- On the Content tab, click Personal, click a certificate you want to
export, and then click Export.
- If necessary, type the file name and password to encrypt, confirm the
password, and then click OK. The file name should have a .pfx
extension. By default, the file is saved to the My Documents folder
if it exists. If the My Documents folder does not exist, the file is
saved to the Windows folder.
NOTE: You may be prompted multiple times for the password.
Removing Digital Certificates
When a digital certificate is removed, any e-mail that is encrypted with
the associated digital ID is no longer readable. This includes e-mail that
you received before you removed the digital certificate, as well as e-mail
you receive after you remove the digital certificate. The e-mail is
encrypted using your public key, and because the digital certificate has
been removed, you no longer have the private key needed to decrypt it. To
read this e-mail again, you must import the digital certificate back into
Internet Explorer, and then enabled it in Outlook Express. There is no
method of exporting encrypted e-mail to an unencrypted format. If you
receive any encrypted mail that you must be able to access, make sure you
have successfully exported the digital certificate before you remove it.
You may also be unable to view any Web sites that require client
authentication based on that digital certificate until you either import
it again, or generate another digital certificate to use for that Web
For these reasons, Microsoft does not recommend removing digital
certificates. You should keep the current digital certificate and obtain a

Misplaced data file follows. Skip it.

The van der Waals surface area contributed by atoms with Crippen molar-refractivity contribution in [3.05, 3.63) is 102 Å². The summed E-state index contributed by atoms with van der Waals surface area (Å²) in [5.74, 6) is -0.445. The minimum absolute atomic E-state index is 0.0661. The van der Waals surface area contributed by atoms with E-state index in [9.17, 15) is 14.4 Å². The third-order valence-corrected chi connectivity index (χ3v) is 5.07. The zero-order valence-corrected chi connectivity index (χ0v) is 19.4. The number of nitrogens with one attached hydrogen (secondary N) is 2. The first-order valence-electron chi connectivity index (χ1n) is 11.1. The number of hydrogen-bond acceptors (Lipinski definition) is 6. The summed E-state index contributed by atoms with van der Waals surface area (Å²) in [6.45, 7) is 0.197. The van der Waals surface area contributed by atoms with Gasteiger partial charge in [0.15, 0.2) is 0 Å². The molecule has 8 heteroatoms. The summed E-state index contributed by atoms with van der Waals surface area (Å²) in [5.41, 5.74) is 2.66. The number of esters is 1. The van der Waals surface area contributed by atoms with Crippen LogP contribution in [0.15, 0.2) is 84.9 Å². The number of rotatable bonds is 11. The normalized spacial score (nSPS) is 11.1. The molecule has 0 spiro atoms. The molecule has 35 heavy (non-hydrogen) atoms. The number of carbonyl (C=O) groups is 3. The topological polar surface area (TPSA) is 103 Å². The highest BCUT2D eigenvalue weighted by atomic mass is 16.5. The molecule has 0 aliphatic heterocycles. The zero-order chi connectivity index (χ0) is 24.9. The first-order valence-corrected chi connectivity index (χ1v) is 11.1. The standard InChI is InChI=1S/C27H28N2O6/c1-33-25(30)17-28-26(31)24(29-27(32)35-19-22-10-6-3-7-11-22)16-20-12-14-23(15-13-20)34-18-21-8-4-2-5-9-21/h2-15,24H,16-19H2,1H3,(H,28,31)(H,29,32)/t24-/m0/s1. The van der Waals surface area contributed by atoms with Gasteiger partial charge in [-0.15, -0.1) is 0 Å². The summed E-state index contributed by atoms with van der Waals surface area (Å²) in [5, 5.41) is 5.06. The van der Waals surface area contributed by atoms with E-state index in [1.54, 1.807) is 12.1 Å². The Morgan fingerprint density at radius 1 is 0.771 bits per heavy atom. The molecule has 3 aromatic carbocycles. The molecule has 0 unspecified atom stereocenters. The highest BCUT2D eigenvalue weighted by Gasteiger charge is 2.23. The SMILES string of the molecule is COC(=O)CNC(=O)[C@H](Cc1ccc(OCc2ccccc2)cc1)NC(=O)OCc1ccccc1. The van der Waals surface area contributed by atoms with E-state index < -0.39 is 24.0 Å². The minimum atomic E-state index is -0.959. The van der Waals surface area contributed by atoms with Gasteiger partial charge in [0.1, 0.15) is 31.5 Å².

new one for a new e-mail account or Web site that requires one. However,
if this is not possible, and a digital certificate must be removed due to
incorrect operation or for troubleshooting purposes, follow these steps:
WARNING: Using Registry Editor incorrectly can cause serious problems that
may require you to reinstall your operating system. Microsoft cannot
guarantee that problems resulting from the incorrect use of Registry
Editor can be solved. Use Registry Editor at your own risk.
For information about how to edit the registry, view the "Changing Keys
And Values" Help topic in Registry Editor (Regedit.exe) or the "Add and
Delete Information in the Registry" and "Edit Registry Data" Help topics
in Regedt32.exe. Note that you should back up the registry before you edit
Delete all the folders under the following registry key, and then restart
When you remove the digital certificate from Internet Explorer, the
associated digital ID is removed from Outlook Express.
Importing Digital Certificates
To import digital certificates that you previously exported, follow these
- Click Start, point to Settings, click Control Panel, and then double-
- On the Content tab, click Personal, and then click Import.
- In the Password box, type your password.
NOTE: You may be prompted multiple times for your password.
- In the Certificate File To Import box, type the filename of the
certificate you want to import, and then click OK.
- Click Close, and then click OK.
For information about how to use a digital ID in Outlook Express, please
see the following article in the Microsoft Knowledge Base:
How to Digitally Sign and Encrypt Messages in Outlook Express
For additional information about digital certificates and digital IDs, in
Internet Explorer, click Contents And Index on the Help menu, click the
Index tab, type "personal certificates" (without quotation marks), and
then click Display. In Outlook Express, click Contents And Index on the
Help menu, click "creating and sending email messages," and then click
"what are secure messages."
For information about security, visit the following Microsoft Web site: